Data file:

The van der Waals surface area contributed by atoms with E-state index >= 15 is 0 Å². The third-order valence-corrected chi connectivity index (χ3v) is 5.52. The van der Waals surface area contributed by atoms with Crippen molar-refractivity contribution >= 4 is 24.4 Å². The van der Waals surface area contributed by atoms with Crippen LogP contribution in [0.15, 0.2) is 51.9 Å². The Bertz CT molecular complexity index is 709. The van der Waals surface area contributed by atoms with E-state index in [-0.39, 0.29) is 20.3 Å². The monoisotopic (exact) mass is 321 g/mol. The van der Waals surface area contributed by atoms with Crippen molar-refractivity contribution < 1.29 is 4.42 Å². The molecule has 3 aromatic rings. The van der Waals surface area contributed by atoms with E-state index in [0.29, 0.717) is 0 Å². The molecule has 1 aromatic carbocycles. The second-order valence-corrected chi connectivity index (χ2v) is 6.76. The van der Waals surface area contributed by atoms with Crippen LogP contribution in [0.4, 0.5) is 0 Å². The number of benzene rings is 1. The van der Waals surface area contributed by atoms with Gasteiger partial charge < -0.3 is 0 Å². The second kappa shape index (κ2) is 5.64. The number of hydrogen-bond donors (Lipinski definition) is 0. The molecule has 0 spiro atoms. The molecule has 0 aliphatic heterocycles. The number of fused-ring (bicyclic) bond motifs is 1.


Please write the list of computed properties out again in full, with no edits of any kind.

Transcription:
The van der Waals surface area contributed by atoms with E-state index >= 15 is 0 Å². The third-order valence-corrected chi connectivity index (χ3v) is 5.52. The van der Waals surface area contributed by atoms with Crippen molar-refractivity contribution >= 4 is 24.4 Å². The van der Waals surface area contributed by atoms with Crippen LogP contribution in [0.15, 0.2) is 51.9 Å². The Bertz CT molecular complexity index is 709. The van der Waals surface area contributed by atoms with E-state index in [-0.39, 0.29) is 20.3 Å². The monoisotopic (exact) mass is 321 g/mol. The van der Waals surface area contributed by atoms with Crippen molar-refractivity contribution < 1.29 is 4.42 Å². The molecule has 3 aromatic rings. The van der Waals surface area contributed by atoms with E-state index in [0.29, 0.717) is 0 Å². The molecule has 1 aromatic carbocycles. The second-order valence-corrected chi connectivity index (χ2v) is 6.76. The van der Waals surface area contributed by atoms with Crippen LogP contribution in [0.4, 0.5) is 0 Å². The number of benzene rings is 1. The van der Waals surface area contributed by atoms with Gasteiger partial charge < -0.3 is 0 Å². The second kappa shape index (κ2) is 5.64. The number of hydrogen-bond donors (Lipinski definition) is 0. The molecule has 0 spiro atoms. The molecule has 0 aliphatic heterocycles. The number of fused-ring (bicyclic) bond motifs is 1.